Chapter Nine Delight and Accommodation
Who ever said that pleasure wasn’t functional? Charles Eames
Design doesn’t need to be delightful for it to work, but that’s like saying food doesn’t need to be tasty to keep us alive. The pedigree of great design isn’t solely based on aesthetics or utility, but also the sensation it creates when it is seen or used. It’s a bit like food: plating a dish adds beauty to the experience, but the testament to the quality of the cooking is in its taste. It’s the same for design, in that the source of a delightful experience comes from the design’s use.
There is a tendency to think that to delight someone with design is to make them happy. Indeed, the work may do that, but more appropriately, the objective is to produce a memorable experience because of its superior fit. The times that design delights us are memorable because we sense the empathy of the work’s creator. We feel understood, almost as if by using the work, we are stepping into a space designed precisely for us.
Outside of design, the most delightful memories are some of my strongest. They’re of the idyllic times where I felt like I fit: the world seemed to be orchestrating itself just for me. I was exactly where I was supposed to be at the right time. Of course, these situations weren’t constructed for me, but the experiences felt like they were tailored. They were specific and personal, empathetic and warm. The experiences shine more in their remembrance, turning into a kind of self-perpetuating myth whose importance grows with each retelling. Why shouldn’t delightfully designed experiences be like these memories? Now, it’s far outside of the capabilities of anyone to maneuver the parts of the universe to recreate the idyllic experiences to which I refer, but with each project, designers are given a chance to align the specifics in a fitting way to create that same sort of feeling. Empathy creates an opportunity for skillful accommodation.
Again, design gets wrapped up with how the work feels while being used. All design is experience design – whether it is visiting a website, reading a book, referencing a brochure, interacting with a brand, or interpreting a map. All of these interactions and objects of attention produce experiences of use, and those experiences can be made better and more memorable by skillfully catering to the audience in an accommodating way.
Delight, unfortunately, can be painted as a quick fix or a gimmick that offers a snazzy way to spit-shine a poor idea with novelty. The intentions of creating accommodating work go deeper than just a surface treatment, and are meant to build and maintain meaningful, nourishing, and codependent relationships between the designer and audience. The decisions that make a design delightful are an expression of compassion for the audience and care for the work being done. They should attempt to build up long-term benefits rather than temporary gains. The gestures that make a design delightful can be small, but their implications are meaningful: they are part of an attempt to engage an audience in a consequential, human way, and to maximize the opportunity of the situation for everyone.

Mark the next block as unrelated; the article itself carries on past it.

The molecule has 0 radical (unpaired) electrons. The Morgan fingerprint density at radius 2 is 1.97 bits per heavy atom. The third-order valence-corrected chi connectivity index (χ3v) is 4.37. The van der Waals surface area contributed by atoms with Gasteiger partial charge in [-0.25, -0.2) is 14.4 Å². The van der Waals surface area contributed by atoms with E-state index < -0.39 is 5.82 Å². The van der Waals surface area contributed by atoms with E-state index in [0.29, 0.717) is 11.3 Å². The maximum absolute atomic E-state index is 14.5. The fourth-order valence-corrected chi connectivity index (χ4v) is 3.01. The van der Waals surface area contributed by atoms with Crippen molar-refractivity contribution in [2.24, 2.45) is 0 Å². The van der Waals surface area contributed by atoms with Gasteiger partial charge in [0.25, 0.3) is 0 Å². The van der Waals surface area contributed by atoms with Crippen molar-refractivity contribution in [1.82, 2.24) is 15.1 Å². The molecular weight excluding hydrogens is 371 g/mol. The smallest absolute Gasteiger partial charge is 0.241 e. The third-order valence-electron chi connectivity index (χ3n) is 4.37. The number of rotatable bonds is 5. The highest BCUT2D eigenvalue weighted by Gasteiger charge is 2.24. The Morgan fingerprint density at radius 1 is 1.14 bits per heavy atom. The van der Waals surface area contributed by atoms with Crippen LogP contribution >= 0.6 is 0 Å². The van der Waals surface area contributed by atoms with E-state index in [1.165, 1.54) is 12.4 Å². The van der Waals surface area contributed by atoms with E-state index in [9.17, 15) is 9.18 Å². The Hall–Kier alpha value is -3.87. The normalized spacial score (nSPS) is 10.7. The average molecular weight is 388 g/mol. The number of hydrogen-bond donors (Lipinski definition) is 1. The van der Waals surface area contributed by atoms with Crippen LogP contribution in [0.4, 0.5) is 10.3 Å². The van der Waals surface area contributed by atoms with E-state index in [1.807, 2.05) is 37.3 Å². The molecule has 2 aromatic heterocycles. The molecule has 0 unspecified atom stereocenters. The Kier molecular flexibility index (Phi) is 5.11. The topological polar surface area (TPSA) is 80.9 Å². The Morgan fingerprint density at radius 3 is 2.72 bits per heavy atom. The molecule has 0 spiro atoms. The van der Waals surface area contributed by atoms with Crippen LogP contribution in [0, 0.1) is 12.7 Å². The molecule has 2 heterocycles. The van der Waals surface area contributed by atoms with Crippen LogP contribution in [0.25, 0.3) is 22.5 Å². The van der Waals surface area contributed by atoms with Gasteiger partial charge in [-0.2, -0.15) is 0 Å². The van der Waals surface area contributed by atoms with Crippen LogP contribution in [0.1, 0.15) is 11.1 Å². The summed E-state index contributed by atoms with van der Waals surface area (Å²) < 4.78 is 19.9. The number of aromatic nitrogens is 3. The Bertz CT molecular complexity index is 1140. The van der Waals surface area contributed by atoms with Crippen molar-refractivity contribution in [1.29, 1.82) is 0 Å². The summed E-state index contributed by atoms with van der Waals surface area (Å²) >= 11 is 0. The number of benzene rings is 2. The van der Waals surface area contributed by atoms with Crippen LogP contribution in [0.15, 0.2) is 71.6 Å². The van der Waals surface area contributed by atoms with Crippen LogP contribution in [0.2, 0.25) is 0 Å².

The correct choices feel much like an embrace. A space of accommodation has been skillfully created by the designer for the audience to occupy, and the audience need only to step into the space for it to be completed. It’s an architected space crafted through empathy based on the designer anticipating the disposition and needs of the audience to achieve a good fit. For instance, there is a certain small satisfaction when our spell check learns to automatically correct our frequent typos, or when the handbasket appears in the grocery store right as we pick up the extra item that makes it too difficult to carry everything with our bare hands. The fit is the result of a successful decision made in response to the desires and natural behaviors of the audience.
There’s room for a delightful approach in most design, even in the most conventional of exchanges. In Griffin, Georgia, for instance, there’s a road sign hung over the state highway a hundred yards in front of a bridge. The sign warns oncoming traffic of the low overpass ahead by saying:
If you hit this sign,
you will hit that bridge.
There are many different ways that the sign could have been made, but this particular one is effective because all three parts of the design – the message, tone, and format – are treated in a delightful way. The text gains clarity, immediacy, warmth, and humor through the tone of the writing, and the format is manipulated in a pleasing way because of the position of the sign. Placing the sign over the road rather than next to it gives the warning a more direct relationship with the hazard it warns against. It’s not just a written warning, but also a feedback mechanism for the real threat ahead. The sign provides a great example of how to approach a design problem to create delight, and highlights what makes a design delightful: it empathizes with the audience and their circumstances, surprises in its delivery, and achieves a clarity in what it is trying to say or accomplish. A delightful experience is the overlap of these three things.